WARDMAN: I had a bit of jazz guitar and classical guitar. but it never really applied to rock guitar. I would take jazz lessons and just go and jam with my teacher for half an hour and that would be the lesson and then I'd go home, and that would be that.

CKMS: So do you find that it didn't do you any good, that you don't use what you learned?
WARDMAN: It did me good. but I wouldn't consider it formal training.I would just consider it experience with other musicians, more than anything.

CKMS: And do you play any other instruments?
WARDMAN: I play a bit of everything. not very well, including saxophone and keyboards

CKMS: What influences would you say that the music you listen to has on your writing? How did you end up writing the sort of songs that you do?
WARDMAN: Which songs?
CKMS: Well, any of them. They all have a sort of distinctive stamp, different styles.
WARDMAN: I think I'm influenced generally by what's going on at the time, but that by the time the band finishes arranging a song or putting it through our musicianship that it's not recognizable where we stole it from.

CKMS: How important is what you're doing to you? I this something that you intend to do for the rest of your life?
WARDMAN: I think so. l think that If I wasn't in a band I'd still be recording in my living room, still writing songs.

CKMS: When did you decide to start a band and how did Blue Peter come about?
WARDMAN:I've had bands since ... grade three. Just always getting whoever owned a guitar, and the first band would be just two guys w1th just the bottom strings of the guitar, and things like that, and we'd just try and play it. Do "I'm Not Your Stepping Stone" and things like that.

CKMS: And then gradually as you got older you developed that into Blue Peter?
WARDMAN: Gradually, yeah.

CKMS: So do you usually have final say on who comes into the band, because there have been quite a few changes since it first started. Is that usually your decision?
WARDMAN: I guess so. It's usually put to the band, but I guess it comes down to me

CKMS: Why did you decide, then, to add a keyboard player?
WARDMAN: When we were recording the EP we brought In a lot of session musicians. We wore sort of backed into it in a way. in that we had to reproduce what was on the records a little better Also, we were getting really tired of just guitar, bass and drum banging out the songs - it was getting to be a little passé. AIso we wanted to free Paul so that he wouldn't have to play keyboards as well as sing, so he could jump around more.

CKMS: On the cover of Up To You the picture is just of Paul by himself, and it's land of an an inspirational sort of picture, but does that mean that the band's image is going to be focusing more on Paul from now on? Before you've always had all four of you on the cover and no one person outstanding, and this time it was just Paul and none of the others appeared anywhere except in the written credIts.
WARDMAN:That was more of a design concept than anything.

CKMS: You don't think people will get the wrong impression from that?
WARDMAN: They probably will, but that can't be helped.

CKMS: What are you planning next for the band?
WARDMAN: We'll probably be touring to support this record. and then doing an album that will be out next year.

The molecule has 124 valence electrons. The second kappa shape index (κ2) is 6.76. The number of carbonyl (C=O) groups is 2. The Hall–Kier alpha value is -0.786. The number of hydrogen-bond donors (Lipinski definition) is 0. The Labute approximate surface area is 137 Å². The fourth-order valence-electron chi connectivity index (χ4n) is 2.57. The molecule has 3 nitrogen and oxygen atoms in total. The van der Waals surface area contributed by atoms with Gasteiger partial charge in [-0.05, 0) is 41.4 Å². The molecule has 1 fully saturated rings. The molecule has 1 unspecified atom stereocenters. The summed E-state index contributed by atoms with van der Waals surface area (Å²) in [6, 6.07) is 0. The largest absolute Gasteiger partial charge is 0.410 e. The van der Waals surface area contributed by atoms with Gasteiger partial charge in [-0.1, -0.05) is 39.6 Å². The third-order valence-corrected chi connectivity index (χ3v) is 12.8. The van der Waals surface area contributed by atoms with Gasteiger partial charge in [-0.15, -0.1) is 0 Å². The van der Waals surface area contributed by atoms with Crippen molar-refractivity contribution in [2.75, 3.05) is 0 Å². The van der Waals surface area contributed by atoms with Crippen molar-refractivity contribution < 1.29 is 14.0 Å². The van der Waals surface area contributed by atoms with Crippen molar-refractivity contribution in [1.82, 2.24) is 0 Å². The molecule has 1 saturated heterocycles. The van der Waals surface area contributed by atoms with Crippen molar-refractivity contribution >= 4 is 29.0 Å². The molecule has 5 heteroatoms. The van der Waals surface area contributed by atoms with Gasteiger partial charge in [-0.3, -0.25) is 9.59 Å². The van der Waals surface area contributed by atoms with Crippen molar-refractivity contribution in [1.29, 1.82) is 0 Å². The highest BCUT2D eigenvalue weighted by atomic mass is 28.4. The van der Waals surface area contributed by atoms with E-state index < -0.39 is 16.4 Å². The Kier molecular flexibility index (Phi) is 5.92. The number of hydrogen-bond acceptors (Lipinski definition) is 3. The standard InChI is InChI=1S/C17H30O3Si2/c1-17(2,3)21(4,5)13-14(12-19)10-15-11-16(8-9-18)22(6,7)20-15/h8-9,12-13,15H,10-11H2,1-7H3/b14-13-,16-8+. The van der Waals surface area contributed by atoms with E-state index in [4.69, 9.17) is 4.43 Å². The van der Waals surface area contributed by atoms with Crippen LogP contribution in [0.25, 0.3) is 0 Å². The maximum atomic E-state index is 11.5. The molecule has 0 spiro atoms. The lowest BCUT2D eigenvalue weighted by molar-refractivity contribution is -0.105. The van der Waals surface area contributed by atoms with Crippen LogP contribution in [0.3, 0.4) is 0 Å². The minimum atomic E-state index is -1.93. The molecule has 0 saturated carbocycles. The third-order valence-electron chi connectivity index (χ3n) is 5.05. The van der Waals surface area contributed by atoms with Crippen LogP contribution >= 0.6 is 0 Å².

CKMS: Are any of the songs that you're doing now live going to be on that album, or are you busy writing new material for it?
WARDMAN: I'm still writing stuff, but we could do the album tomorrow.
We've already dropped about an album's worth of material because we didn't get in the studio in time.

CKMS: And you just got tired of it before you got a chance to put it down?
WARDMAN: Yeah. A lot of songs will just never come out But I hope that doesn't happen with the songs we're doing now.

Blue Peter wall be playing in this area for the next month or so. Andy Crosbie of Ready Record says that the EP Up To You is the fastest selling album Ready Records has ever had, and he's looking forward to great things from and for them. Catch the band live before they leave to tour other parts of Canada and the US., and try the records too.

Max

REVIEW
Blue Peter: Up To You

At last there is a major release from Toronto-based band Blue Peter, and the six·song EP Up To You has been well worth the walt.

Like their previous releases. Up To You was produced by the band's songwriter and guitarist Chris Wardman, with the help of engineer Kevin Doyle. The production, like everything else about the band, has matured a great deal since the last album, Radio Silence.

The songs are more complex musically and the arrangements more sophisticated They no longer rely primarily on guitar, bass and drums alone but have added synthesizers and horns to some songs. This results in greater variety in the sound and mood of the songs: tho smooth. soaring synthesizer accompaniment in "Around You" contrasts sharply with the bright, bouncy horns in the funky title song.

The lyrics are vivid and fascinating as usual. The song "Up To You" is full of images of mindless urban panic - "static in the wires/slogans on the air/servants on the TV/dollars in our prayers" - following each other like sharp punches. "Guilty Secret" is perhaps the best anti-war song Chris Wardman has ever written.

The frighteningly clear thoughts and pictures of war get the message across without belabouring the point or handing out some catchy but trite slogan.

The EP is not pessimistic - " Around You'' is a touchingly hopeful love song. innocently optimistic - but neither does it offer a pat solution to anything. It is. after all, called Up To You. It is also one of the most exciting releases of tho summer.

Thought-provoking poetic lyrics, complex and varied music, danceable beats, and a unique style developed over three or four years of self-production: this is no plastic-producer bandwagon band.

Up To You is Blue Peter's best work so far, and it is excellent . but in it they open up so many new directions it is obvious they can still go a long way.

Watch for a new album from Ready Records early next year. It could be history.

Max

Section: